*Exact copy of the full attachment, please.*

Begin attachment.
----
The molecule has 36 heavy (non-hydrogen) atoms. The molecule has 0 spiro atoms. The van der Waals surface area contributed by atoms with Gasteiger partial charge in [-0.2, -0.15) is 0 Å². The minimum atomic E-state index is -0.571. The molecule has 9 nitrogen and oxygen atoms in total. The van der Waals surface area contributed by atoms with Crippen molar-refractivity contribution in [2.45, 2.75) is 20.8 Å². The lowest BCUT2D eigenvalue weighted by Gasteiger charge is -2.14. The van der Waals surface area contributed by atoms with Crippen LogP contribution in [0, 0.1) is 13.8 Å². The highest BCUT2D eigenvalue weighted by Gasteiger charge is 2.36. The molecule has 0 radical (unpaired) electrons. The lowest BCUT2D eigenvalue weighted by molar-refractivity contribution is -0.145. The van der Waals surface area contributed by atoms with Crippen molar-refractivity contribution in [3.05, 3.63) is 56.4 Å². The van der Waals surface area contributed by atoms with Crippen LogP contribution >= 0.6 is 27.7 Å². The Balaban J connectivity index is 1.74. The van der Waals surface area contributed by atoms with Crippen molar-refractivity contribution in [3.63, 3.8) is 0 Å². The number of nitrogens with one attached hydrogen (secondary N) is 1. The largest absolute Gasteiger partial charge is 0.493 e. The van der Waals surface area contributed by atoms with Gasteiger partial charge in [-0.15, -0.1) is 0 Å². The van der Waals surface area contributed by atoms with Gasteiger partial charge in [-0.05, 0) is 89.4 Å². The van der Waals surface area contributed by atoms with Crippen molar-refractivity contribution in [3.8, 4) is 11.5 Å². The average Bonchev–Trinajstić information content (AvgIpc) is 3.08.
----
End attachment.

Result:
The molecule has 36 heavy (non-hydrogen) atoms. The molecule has 0 spiro atoms. The van der Waals surface area contributed by atoms with Gasteiger partial charge in [-0.2, -0.15) is 0 Å². The minimum atomic E-state index is -0.571. The molecule has 9 nitrogen and oxygen atoms in total. The van der Waals surface area contributed by atoms with Crippen molar-refractivity contribution in [2.45, 2.75) is 20.8 Å². The lowest BCUT2D eigenvalue weighted by Gasteiger charge is -2.14. The van der Waals surface area contributed by atoms with Crippen LogP contribution in [0, 0.1) is 13.8 Å². The highest BCUT2D eigenvalue weighted by Gasteiger charge is 2.36. The molecule has 0 radical (unpaired) electrons. The lowest BCUT2D eigenvalue weighted by molar-refractivity contribution is -0.145. The van der Waals surface area contributed by atoms with Crippen molar-refractivity contribution in [3.05, 3.63) is 56.4 Å². The van der Waals surface area contributed by atoms with Crippen LogP contribution >= 0.6 is 27.7 Å². The Balaban J connectivity index is 1.74. The van der Waals surface area contributed by atoms with Crippen molar-refractivity contribution in [3.63, 3.8) is 0 Å². The number of nitrogens with one attached hydrogen (secondary N) is 1. The largest absolute Gasteiger partial charge is 0.493 e. The van der Waals surface area contributed by atoms with Gasteiger partial charge in [-0.15, -0.1) is 0 Å². The van der Waals surface area contributed by atoms with Gasteiger partial charge in [-0.05, 0) is 89.4 Å². The van der Waals surface area contributed by atoms with Crippen molar-refractivity contribution in [3.8, 4) is 11.5 Å². The average Bonchev–Trinajstić information content (AvgIpc) is 3.08.